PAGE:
Rarely does the Legislature see an issue that causes as much alarm as the state Supreme Court’s ruling last year in a water-rights case.
The decision in Hirst vs. Whatcom County has become one of those issues that wells up from the ground and forces the Legislature to take notice — or at least it should.
The Hirst ruling essentially junked decades of water law that allowed property owners to drill household-size wells for new homes — when there was no other reliable source of water.
The ruling tramples the right of property owners to build on their own land, reduces property values, and imperils the stream of property-tax revenue that local governments and school districts use for vital programs.
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At committee hearings, people from across the state have begged the Legislature to take action. I co-sponsored Senate Bill 5239, which fixes the problem by restoring the law as it existed before the court upended things last October.
Unfortunately, my colleagues in the Democrat-controlled House recently killed the best proposal to bring relief to suffering families around our state.
Small wells have a minimal impact on water supply, less than 1 percent of water use statewide. It used to be that counties could rely on water-availability data from the state Department of Ecology when considering a request for a building permit that relied on such a well.
The Hirst case changed this by requiring counties to make those decisions themselves. Counties, unequipped for this new task, are struggling to implement the court’s order.
Pierce County, for example, does not have the expertise or infrastructure to perform its own water studies any more than it has the in-house expertise to review irrigation plans, geotechnical studies or other reports.
Rural property owners now must pay thousands of dollars for these time-consuming studies that need to meet a “no impact” standard, which some will have difficulty demonstrating. They are finding their plans stymied, life savings jeopardized and dreams delayed.
The long-term costs will be severe. Although it’s too early to know the actual dollar value of the impact on Pierce County, in Skagit County, where similar restrictions on new wells have been in place for some time, the assessor’s office estimates property values have declined $22 million, $157 million in new development has been blocked and over $270,000 in annual property taxes have been shifted to other taxpayers.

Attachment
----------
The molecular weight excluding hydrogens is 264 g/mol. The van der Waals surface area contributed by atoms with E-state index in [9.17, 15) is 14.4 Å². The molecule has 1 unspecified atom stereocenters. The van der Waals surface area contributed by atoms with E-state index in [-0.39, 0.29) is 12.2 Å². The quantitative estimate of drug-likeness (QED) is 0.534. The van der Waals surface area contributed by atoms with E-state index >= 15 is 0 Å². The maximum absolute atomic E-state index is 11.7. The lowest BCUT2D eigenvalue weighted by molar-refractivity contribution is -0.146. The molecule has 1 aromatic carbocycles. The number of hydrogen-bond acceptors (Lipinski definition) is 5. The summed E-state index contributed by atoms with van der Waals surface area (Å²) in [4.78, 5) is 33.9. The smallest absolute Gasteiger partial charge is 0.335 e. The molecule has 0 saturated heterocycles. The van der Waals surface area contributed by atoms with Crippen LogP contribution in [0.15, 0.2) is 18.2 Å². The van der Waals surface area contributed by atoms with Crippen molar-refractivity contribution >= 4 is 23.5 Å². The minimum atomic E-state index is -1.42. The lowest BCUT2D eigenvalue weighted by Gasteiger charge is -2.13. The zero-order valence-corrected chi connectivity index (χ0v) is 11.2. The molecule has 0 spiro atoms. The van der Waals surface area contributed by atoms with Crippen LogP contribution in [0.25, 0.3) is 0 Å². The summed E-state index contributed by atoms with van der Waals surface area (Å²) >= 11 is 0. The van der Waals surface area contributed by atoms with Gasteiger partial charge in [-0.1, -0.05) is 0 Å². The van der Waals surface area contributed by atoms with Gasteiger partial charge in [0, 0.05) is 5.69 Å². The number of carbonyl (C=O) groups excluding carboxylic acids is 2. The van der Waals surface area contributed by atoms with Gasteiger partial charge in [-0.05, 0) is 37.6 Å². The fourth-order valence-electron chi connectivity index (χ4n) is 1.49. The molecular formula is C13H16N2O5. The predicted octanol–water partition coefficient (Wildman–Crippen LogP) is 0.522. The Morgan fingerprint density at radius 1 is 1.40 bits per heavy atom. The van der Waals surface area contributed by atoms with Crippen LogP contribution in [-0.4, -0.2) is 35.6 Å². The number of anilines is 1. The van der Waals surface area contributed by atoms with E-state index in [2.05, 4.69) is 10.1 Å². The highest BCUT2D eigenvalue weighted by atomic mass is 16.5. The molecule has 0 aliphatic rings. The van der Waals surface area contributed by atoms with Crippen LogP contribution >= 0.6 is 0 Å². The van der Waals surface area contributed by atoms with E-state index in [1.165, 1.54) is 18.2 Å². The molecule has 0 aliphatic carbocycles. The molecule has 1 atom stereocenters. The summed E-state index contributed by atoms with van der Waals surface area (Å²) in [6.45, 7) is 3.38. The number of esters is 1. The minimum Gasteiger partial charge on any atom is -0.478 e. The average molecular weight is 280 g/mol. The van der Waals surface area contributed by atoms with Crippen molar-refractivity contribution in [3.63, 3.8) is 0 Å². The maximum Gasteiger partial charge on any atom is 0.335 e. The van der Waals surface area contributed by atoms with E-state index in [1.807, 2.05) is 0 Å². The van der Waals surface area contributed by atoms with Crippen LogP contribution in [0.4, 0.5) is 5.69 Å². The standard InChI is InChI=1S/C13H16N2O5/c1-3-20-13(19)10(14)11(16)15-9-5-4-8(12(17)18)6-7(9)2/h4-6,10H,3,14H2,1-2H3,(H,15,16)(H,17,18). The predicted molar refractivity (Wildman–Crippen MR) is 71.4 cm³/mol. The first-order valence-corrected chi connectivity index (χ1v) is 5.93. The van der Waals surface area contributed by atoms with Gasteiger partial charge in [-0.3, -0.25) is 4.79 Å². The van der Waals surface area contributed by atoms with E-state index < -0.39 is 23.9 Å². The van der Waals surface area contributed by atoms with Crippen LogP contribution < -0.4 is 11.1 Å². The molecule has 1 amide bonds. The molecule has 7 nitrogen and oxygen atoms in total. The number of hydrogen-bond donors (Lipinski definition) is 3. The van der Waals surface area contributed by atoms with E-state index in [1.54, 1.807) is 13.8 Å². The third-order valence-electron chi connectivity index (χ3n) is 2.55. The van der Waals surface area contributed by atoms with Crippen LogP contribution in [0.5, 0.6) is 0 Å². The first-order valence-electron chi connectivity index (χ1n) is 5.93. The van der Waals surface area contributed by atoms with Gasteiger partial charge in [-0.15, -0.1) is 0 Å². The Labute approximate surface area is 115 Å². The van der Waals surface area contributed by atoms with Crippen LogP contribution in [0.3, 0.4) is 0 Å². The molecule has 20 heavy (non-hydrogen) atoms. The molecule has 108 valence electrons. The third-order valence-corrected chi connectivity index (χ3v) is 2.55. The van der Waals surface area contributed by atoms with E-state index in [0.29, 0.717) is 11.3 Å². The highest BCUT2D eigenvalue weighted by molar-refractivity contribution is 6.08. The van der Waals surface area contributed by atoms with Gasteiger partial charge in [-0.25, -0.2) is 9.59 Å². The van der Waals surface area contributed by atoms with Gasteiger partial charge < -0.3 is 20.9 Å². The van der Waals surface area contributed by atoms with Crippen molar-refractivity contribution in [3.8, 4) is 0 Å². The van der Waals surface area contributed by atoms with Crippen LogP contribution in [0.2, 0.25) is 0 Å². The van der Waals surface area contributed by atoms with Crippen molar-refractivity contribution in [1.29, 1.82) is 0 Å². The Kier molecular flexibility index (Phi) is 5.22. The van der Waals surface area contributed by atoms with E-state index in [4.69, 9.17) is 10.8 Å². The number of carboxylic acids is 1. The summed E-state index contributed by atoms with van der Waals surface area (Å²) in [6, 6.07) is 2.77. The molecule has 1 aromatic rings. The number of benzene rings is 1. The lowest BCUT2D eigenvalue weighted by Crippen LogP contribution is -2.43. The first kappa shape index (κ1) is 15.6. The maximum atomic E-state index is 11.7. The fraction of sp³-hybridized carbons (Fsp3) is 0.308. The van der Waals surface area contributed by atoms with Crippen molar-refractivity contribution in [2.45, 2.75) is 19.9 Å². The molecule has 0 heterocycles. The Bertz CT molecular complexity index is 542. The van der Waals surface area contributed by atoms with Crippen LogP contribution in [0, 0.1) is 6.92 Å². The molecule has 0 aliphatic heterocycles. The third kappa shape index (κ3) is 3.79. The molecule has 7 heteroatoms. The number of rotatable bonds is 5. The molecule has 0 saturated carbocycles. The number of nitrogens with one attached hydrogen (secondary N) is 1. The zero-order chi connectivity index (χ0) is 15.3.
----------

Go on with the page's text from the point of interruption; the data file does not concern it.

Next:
Just think of the cost when the effect is felt statewide — the lost property values, the homes that will never be built and the tax burden that will be shifted to others.
And the impact on individuals is enormous. People have scrimped and saved to buy a plot of land where someday they could build, only to have that dream taken away by an arbitrary and misguided court decision. These matters were never a concern for the plaintiffs, and the court was too shortsighted to recognize them.
This issue is not just about rural and urban. This is about people’s lives and well-being, their ability to provide for their families and their communities’ ability to pay for vital services.
The Hirst fix deserves the same attention as the education-funding issue put before us by the state Supreme Court. Yet the House majority has derailed the most popular remedy without advancing an alternative. Why? Will it only go along with the Senate’s Hirst solution if the Senate goes along with a new income tax on personal gains?
We are told the schoolchildren cannot wait. We cannot ignore this one, either. The time to act is now.
Sen. Randi Becker, R-Eatonville, represents the 2nd Legislative District and serves as chair of the Senate Majority Coalition Caucus.